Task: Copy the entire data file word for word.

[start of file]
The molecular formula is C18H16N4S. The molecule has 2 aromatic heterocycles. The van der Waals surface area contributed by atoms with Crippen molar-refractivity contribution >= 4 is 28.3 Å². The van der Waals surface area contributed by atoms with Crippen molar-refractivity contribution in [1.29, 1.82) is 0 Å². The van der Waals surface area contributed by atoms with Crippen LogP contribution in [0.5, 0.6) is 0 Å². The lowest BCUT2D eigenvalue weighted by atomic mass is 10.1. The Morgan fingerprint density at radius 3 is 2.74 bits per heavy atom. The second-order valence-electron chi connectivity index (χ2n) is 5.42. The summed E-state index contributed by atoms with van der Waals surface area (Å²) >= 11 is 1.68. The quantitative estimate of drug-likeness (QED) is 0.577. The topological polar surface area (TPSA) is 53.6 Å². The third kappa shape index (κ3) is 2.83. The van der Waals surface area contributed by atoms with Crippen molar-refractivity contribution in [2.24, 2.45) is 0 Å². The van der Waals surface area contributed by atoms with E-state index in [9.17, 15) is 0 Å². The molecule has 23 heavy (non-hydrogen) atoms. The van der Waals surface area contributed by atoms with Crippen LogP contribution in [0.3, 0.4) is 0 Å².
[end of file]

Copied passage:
The molecular formula is C18H16N4S. The molecule has 2 aromatic heterocycles. The van der Waals surface area contributed by atoms with Crippen molar-refractivity contribution >= 4 is 28.3 Å². The van der Waals surface area contributed by atoms with Crippen molar-refractivity contribution in [1.29, 1.82) is 0 Å². The van der Waals surface area contributed by atoms with Crippen LogP contribution in [0.5, 0.6) is 0 Å². The lowest BCUT2D eigenvalue weighted by atomic mass is 10.1. The Morgan fingerprint density at radius 3 is 2.74 bits per heavy atom. The second-order valence-electron chi connectivity index (χ2n) is 5.42. The summed E-state index contributed by atoms with van der Waals surface area (Å²) >= 11 is 1.68. The quantitative estimate of drug-likeness (QED) is 0.577. The topological polar surface area (TPSA) is 53.6 Å². The third kappa shape index (κ3) is 2.83. The van der Waals surface area contributed by atoms with Crippen molar-refractivity contribution in [2.24, 2.45) is 0 Å². The van der Waals surface area contributed by atoms with E-state index in [9.17, 15) is 0 Å². The molecule has 23 heavy (non-hydrogen) atoms. The van der Waals surface area contributed by atoms with Crippen LogP contribution in [0.3, 0.4) is 0 Å².